Day after day in his final classes Dickey would give us updates on the latest gossip regarding the project, which was attracting interest from the biggest names in Hollywood. First Clint Eastwood was determined to direct, then brothers Joel and Ethan Coen, who until that point only had written their own scripts, agreed and the project was moving forward. (In fact, in an Oct. 18, 2007 interview in Time magazine after filming No Country for Old Men, the brothers claimed filming a work of literature was an “itch” they’d been looking to “scratch” since To the White Sea was shelved in 2002 due to lack of adequate funding – an estimated $80 million, according to a 2011 interview in Creative Screenwriting magazine, which named the project one of Hollywood’s “10 Dead Projects We’d Like to See Resurrected” and in which the brothers expressed remorse that it never got made. Ethan said the money just wasn’t there for it “…even with Brad Pitt basically doing it for free.”). In late 1996, however, the project was a ‘go,’ and Dickey, a huge film buff himself, was eager to learn everything he could about the Coen brothers’ work.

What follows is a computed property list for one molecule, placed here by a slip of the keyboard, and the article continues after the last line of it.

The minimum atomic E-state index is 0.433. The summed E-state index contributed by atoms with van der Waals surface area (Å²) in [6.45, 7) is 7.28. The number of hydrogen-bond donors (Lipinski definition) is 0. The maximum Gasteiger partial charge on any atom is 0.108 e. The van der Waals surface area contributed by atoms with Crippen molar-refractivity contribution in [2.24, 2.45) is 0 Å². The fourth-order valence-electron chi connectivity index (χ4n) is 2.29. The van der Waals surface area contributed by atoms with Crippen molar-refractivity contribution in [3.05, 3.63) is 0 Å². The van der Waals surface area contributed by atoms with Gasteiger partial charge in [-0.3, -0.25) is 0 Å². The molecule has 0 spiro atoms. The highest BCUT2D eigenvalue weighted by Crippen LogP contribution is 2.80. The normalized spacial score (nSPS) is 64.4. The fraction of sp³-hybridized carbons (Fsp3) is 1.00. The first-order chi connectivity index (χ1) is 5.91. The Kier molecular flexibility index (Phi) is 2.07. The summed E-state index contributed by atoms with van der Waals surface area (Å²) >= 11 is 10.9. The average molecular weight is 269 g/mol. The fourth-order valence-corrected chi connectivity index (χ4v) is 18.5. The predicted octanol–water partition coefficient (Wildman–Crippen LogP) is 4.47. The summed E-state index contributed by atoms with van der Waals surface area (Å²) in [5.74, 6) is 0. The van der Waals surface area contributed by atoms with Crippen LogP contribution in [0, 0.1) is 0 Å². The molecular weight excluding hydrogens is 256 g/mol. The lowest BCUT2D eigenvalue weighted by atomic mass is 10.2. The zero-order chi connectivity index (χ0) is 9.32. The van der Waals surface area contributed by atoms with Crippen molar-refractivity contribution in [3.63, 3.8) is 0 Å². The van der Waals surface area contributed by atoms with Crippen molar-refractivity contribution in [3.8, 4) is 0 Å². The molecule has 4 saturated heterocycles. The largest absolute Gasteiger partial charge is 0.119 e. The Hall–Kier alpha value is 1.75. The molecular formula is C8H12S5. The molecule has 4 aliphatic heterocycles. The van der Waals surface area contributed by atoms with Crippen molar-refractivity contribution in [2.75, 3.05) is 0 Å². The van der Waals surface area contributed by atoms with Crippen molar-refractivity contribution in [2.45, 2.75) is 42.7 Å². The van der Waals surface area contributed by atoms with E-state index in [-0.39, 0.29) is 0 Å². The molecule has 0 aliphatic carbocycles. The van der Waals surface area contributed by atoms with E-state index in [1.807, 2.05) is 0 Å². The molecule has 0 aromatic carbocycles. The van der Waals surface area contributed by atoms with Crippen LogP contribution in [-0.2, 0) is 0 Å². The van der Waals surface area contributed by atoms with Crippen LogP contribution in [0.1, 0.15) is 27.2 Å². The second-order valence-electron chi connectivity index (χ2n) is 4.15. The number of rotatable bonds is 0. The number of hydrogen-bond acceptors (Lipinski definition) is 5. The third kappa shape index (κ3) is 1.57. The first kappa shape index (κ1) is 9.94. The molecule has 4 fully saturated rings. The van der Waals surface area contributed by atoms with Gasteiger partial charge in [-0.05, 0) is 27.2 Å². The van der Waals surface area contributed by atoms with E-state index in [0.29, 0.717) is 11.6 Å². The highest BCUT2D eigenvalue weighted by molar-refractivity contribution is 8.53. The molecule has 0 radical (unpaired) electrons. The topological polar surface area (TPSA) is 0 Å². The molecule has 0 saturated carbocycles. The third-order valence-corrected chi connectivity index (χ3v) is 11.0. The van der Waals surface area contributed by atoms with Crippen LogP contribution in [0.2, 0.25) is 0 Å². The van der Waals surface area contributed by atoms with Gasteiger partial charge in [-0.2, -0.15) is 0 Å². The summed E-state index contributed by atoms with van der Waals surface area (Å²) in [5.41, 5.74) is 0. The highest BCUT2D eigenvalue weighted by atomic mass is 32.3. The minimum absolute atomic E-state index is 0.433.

To that end Mike brought several of their screenplays for him to read, and aware of the momentous honor we were accorded with such a visit, we also came bearing bottles of Glenlivet Scotch and Maker’s Mark Bourbon. This would prove to be a decision with consequences I only would learn of later. At the time we simply helped ourselves upon arrival, which Dickey warmly encouraged us to do, though he did not partake himself owing to his physical condition.